-Computational Detection of Abundant Long-range Nucleotide Co-variation in Genomes- A novel computational methodology was developed to detect long-range co-variation on a genomic scale producing high and medium confidence interactinos networks. To test the algorithm, it was applied to a set of aligned drosophila genomes where it was found that there are prevalent long-range co-variations between exons of mRNAs and non-coding RNAs, including endo-siRNAs. Most of the co-variations appear to be the result of synchronized mutations, not reverse complementarity. The genes found to co-vary are enriched for functions related to regionalization as well as neural and developmental processes. In a lower confidence interaction network there is a bias towards genes that have cellular component annotations such as plasma membrane or cytoskeleton. This may be an indicator of a widespread phenomenon of hitchhiking, in which transcripts bind to other RNAs that are part of ribonucleoprotein complexes which are transported along the cytoskeleton. These interactions may occur in a statistical size dependent manner. These results indicate that RNA-RNA long-range interactions are a widespread phenomenon that is important to a variety of cellular processes. - Discovery and Characterization of a Novel Translational Enhancers - 3'UTRs of cellular and viral mRNAs harbor elements that function in gene expression by enhancing translation using unknown mechanisms. To determine the function of these elements we previously used the Turnip crinkle virus (TCV). TCV is translated in a cap-independent fashion and contains a 3'region that together with the 5'UTR synergistically enhances translation. We recently discovered another element of this type in the Pea enation mosaic virus, however, this translational enhancer element acts in a somewhat different way. We used a set of computational tools, including RNA2D3D for 3D RNA modeling, developed in our lab, and experimental methods to show that this element is T-shaped, which is reminiscent of TCV's similarity to tRNA. We showed that it binds ribosomes and engages in a long range kissing loop RNA-RNA interaction. Its functionality suggests a means for RNA 5'/3'cyclization and thus a mechanism for translational enhancement. It appears that the existence of these novel elements is suggesting alternate translational mechanisms that may be found in eukaryotic organisms. - Understanding the Structure and Function of the Dengue Virus - It has recently been reported that there are over 400 million cases of dengue fever in the world, 4 times more than previously reported with 10% leading to severe forms of the disease. Using our massively parallel genetic algorithm for RNA folding we showed that the core region of the 3'untranslated region of dengue virus RNA can form 2 dumbell structures of unequal frequencies of occurrence. It was experimentally shown that structural motifs formed from these dumbells are important for viral replication. Also it was shown that there is a cooperative synergy with both dumbells for translation. Thus, the cis-acting elements in the core region of dengue virus are required for both replication and optimal translation. Recently, we performed a detailed structural analysis of the dengue minigenome using acylation techniques (SHAPE), lead induced hydrolysis and site directed mutagenesis. Results indicate protein independent interactions between the 5'and 3'terminal regions corroborating many of the predicted interactions and shedding light on the pseudoknot interactions found in the 3'UTR and the sequence dependency on the 5'cyclization region. -The Role of Ions and Flanking Bases in the Dimerization of HIV-1- Experimentally it has been shown that the characterization of HIV-1 kissing loop formation differs depending on the subtype of the virus. It has been shown that subtype-B monomers dimerize at high salt concentrations or in the presence of magnesium ions while subtype-A monomers will only dimerize with a magnesium ion bound to the flanking G273 phosphate group or the phosphate group of G274 regardless of the salt concentration. We found using computer simulations that at low concentrations both types of monomer hairpin loops were significantly deformed and the bases in the hairpin loop that are associated with dimerization were turned inward. At high salt concentrations the subtype-B monomer maintained a shape conducive to dimerization, while subtype-A still showed significant deformations. Also the flanking bases in subtype-B helped to stabilize the conformation while the flanking base G273 in subtype-A caused deformation. However, when magnesium ions were present and bound to the G273 or G274 phosphate groups, base G273 maintained a conformation that stabilized the loop for dimerization. These results are important for understanding the mechanisms that are involved in the HIV-1 virus life cycle. -Classifying Pre-miRNA via Combinatorial Feature Mining and Boosting MicroRNAs are non-coding RNAs consisting of about 22 nucleotides that are derived from precursor molecules. These precursors usually fold into stem-loop hairpin structures. When scanning genomes it is difficult to distinguish false positive pre-miRNAs from the real thing. In this research a new method was developed for identifying and classifying pre-miRNAs. A combinatorial feature mining approach was used to discover a good set of features. These feature sets were then used to train support vector machines to obtain classification models. A boosting algorithm was then applied to further enhance the accuracy. Results indicate significant improvement over previous methods. -Discovering Common Folding Patterns in two RNA Sequences- An efficient dynamic programming algorithm was developed that uses ordered labeled trees for discovering the largest common RNA substructures given 2 RNA sequences. This algorithm can also be used to discover repeated regions of RNA secondary structure. -Multiscale Modeling of Double Helical DNA and RNA Unified through Lie Groups- In order to further understand motions that are inherent in nucleic acid helices, several means of mechanical modeling, continuous and discrete, of double-stranded nucleic acid helical structures (DNA and RNA)were reviewed and a new analysis method using Lie groups was used to reconcile the models. Rigid body motions were analyzed. At the most coarse level worm-like chains were used with anisotropic bending stiffness. It was then shown that bi-rod models converge to this for long enough lengths. We then showed how full atomic resolution molecular dynamics and experimental results obtained from atomic force microscopy relate to the models.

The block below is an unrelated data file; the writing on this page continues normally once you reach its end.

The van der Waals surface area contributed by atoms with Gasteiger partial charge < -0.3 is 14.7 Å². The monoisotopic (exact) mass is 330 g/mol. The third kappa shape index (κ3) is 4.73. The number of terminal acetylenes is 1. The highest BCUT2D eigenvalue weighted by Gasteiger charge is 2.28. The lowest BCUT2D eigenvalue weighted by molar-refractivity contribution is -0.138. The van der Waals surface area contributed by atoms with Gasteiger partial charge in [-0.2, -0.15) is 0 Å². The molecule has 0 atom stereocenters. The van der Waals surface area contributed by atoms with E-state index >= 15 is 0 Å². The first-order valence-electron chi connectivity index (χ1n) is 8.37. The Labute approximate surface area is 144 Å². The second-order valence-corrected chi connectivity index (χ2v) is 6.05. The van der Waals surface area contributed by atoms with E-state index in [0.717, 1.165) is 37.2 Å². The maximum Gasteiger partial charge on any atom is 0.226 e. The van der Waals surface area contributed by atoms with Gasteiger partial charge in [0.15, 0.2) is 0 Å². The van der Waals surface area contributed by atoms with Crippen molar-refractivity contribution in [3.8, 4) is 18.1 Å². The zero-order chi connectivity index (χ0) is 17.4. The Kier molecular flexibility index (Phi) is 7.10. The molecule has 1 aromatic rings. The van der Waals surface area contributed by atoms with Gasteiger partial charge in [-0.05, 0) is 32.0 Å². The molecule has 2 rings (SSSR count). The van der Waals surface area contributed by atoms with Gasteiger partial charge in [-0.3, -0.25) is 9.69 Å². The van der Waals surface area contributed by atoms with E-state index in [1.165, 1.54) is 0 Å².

National Institute of Health (NIH)